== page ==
The Playingcards.io website has a number of traditional card based games. It also has a card game engine that the users can modify, adding there own card based games. Here are some card based games that I have hacked together on Playingcards.io:
- High Society with a topical theme in this module.
- For an 8-player family friendly version of Cards Against Humanity see here.
- For a very family unfriendly 10-player version of CAH see my expanded module here.
Keep It Simple Stupid (Online)
For the past 3 weeks I have been running an online party game session on Saturday nights. The audience are friends & members of my local boardgaming meetup. Our regular F2F group gaming sessions have been cancelled which means that online events are required. Keeping in contact with the group is important to keep the group alive and to maintain in contact. Some group members are living alone so I want to keep in touch and to organize some fun group activities for all of our mental health. The goal was also to run online events that anyone can play; regardless of their available tech. Phone, tablet, computer etc is all that is required. No need to purchase hardware or software to take part. Definitely KISS. Keep it stupidly simple!
Discord is used for voice & text communication. It’s free and works well enough. Especially once people have overcome obvious tech issues with feedback, background noise etc. Get the Discord app; the Discord website does not provide as good a quality as the native app.
Codenames was the obvious game as run first. After 3 sessions it is going much faster and easier. We have found a method that works well. We tried using a website for the word grid but the website was not reliable on Saturday nights. Some players also have tech issues so I went back to the DIY image posting method. KISS once again.
The players get a image of the words in Discord via a still picture and via a webcam feed. Most use the still picture as the words are clearer. The clue-givers receive a picture of the word grid via a private message. To make the word grid easier to visualize I use red/blue & a black wooden pieces.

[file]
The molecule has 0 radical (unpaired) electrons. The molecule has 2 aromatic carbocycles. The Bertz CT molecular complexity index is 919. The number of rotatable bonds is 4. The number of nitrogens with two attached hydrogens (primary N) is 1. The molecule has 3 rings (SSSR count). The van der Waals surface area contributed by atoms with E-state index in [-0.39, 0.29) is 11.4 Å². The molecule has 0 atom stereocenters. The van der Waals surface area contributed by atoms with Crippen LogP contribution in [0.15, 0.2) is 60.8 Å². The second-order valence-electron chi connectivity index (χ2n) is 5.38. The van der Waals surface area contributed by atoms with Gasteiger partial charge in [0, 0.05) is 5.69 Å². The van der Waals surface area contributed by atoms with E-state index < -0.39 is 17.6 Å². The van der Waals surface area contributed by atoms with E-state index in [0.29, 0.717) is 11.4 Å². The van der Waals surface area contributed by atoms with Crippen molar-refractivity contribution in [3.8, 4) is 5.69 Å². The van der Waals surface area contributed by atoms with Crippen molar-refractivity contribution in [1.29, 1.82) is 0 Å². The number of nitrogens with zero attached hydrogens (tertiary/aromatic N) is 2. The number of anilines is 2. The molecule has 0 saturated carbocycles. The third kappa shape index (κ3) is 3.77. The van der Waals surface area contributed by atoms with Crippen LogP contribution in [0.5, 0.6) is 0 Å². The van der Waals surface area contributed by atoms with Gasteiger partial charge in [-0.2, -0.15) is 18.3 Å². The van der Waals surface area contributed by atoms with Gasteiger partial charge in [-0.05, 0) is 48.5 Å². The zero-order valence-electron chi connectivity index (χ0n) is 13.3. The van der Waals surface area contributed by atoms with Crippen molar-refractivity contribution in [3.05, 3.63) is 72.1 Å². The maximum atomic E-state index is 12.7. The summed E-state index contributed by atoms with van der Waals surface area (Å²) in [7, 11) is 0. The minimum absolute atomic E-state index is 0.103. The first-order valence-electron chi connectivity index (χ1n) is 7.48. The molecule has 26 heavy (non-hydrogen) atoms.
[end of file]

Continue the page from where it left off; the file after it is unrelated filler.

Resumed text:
One player per team is the nominated “pokey person” who nominates which card is being poked by their team. The game runner (I.e. me) responds with the correct/wrong/neutral/Assasin answer. This does mean the game runner cannot play the actual game. I don’t mind. It’s worth it.
It is useful to use both text and voice communications when clues are given. Repetition is useful too. This is key to ensure that all of the dozen plus players comprehend the clues given. This is not required in a F2F game but paramount in an online situation. The typed clue would be something like “red (team) – metal 2”.
Other games that I want to run include some roll n writes like Railroad Ink & Welcome To. The idea is to post pictures of the dice or cards and let people have their own sheet. They can either print out the sheet or use an online whiteboard. Using an online whiteboard would also work for “A Fake Artist goes to New York”. That online whiteboard would have to be shared amongst all the players. Each player would need to use a different coloured pen. Some folks are interested in playing these but I have yet to force them on such a large group. Some of the horrible people end the evening with an online game of Cards Against Humanity. Fun but horrible!
Online board gaming in the age of Corona
The current “shelter at home” strategy, in response to the COVID-19 Corona virus pandemic, has put the dampeners on my regular board gaming activities. My weekly calendar was firmly punctuated with Monday and Tuesday board gaming nights with the VCSB meetup group.
Several weekends a month I would also meet with the lads of the Socal Wargamers group for historically themed wargames. A full day at Game Empire in Pasadena with the lads is a great way to spend a Saturday. A definite bonus was having some pub grub washed down with a tasty adult beverage at the nearby Lucky Baldwins Trappiste pub. Good comforting food, like a good board game, never gets old. These regular gaming sessions now seem like a dim and distant memory.
My current board options are solo gaming, games with my (long suffering) gf, or playing online. My gf is able to put up with some of my board game choices but I cannot hope, nor should I expect her, to enjoy long and involved games centered on an obscure historical period, It is obvious that I will need a tech based solution to this problem. Using Vassal, apps, and websites; I am now regularly holding and hosting online board game sessions. More of that in another post.